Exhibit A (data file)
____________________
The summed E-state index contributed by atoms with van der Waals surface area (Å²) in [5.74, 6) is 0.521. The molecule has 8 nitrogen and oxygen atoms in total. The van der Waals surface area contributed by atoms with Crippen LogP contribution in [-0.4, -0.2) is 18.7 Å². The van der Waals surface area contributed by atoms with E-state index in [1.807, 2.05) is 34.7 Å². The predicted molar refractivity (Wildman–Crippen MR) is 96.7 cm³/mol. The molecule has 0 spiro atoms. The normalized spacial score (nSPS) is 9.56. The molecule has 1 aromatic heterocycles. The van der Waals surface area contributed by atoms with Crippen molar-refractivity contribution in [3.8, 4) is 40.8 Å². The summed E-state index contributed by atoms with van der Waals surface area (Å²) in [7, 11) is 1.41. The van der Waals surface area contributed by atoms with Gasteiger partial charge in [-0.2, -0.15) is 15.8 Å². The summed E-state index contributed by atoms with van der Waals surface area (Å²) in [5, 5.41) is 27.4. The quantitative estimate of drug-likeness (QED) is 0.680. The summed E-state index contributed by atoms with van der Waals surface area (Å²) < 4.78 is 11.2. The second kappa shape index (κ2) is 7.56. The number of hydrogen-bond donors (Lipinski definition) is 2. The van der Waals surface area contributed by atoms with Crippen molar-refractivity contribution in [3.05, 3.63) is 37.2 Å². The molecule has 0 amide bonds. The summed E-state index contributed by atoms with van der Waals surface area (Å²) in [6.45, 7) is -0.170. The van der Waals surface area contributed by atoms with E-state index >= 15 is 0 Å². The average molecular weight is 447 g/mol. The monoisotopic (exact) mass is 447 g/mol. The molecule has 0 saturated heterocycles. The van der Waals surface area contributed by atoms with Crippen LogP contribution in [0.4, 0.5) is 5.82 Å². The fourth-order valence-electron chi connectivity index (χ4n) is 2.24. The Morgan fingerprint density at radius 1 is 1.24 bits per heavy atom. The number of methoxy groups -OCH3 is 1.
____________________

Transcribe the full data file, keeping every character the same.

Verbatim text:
The summed E-state index contributed by atoms with van der Waals surface area (Å²) in [5.74, 6) is 0.521. The molecule has 8 nitrogen and oxygen atoms in total. The van der Waals surface area contributed by atoms with Crippen LogP contribution in [-0.4, -0.2) is 18.7 Å². The van der Waals surface area contributed by atoms with E-state index in [1.807, 2.05) is 34.7 Å². The predicted molar refractivity (Wildman–Crippen MR) is 96.7 cm³/mol. The molecule has 0 spiro atoms. The normalized spacial score (nSPS) is 9.56. The molecule has 1 aromatic heterocycles. The van der Waals surface area contributed by atoms with Crippen molar-refractivity contribution in [3.8, 4) is 40.8 Å². The summed E-state index contributed by atoms with van der Waals surface area (Å²) in [7, 11) is 1.41. The van der Waals surface area contributed by atoms with Gasteiger partial charge in [-0.2, -0.15) is 15.8 Å². The summed E-state index contributed by atoms with van der Waals surface area (Å²) in [5, 5.41) is 27.4. The quantitative estimate of drug-likeness (QED) is 0.680. The summed E-state index contributed by atoms with van der Waals surface area (Å²) < 4.78 is 11.2. The second kappa shape index (κ2) is 7.56. The number of hydrogen-bond donors (Lipinski definition) is 2. The van der Waals surface area contributed by atoms with Crippen molar-refractivity contribution in [3.05, 3.63) is 37.2 Å². The molecule has 0 amide bonds. The summed E-state index contributed by atoms with van der Waals surface area (Å²) in [6.45, 7) is -0.170. The van der Waals surface area contributed by atoms with E-state index >= 15 is 0 Å². The average molecular weight is 447 g/mol. The monoisotopic (exact) mass is 447 g/mol. The molecule has 0 saturated heterocycles. The van der Waals surface area contributed by atoms with Crippen LogP contribution in [0.4, 0.5) is 5.82 Å². The fourth-order valence-electron chi connectivity index (χ4n) is 2.24. The Morgan fingerprint density at radius 1 is 1.24 bits per heavy atom. The number of methoxy groups -OCH3 is 1.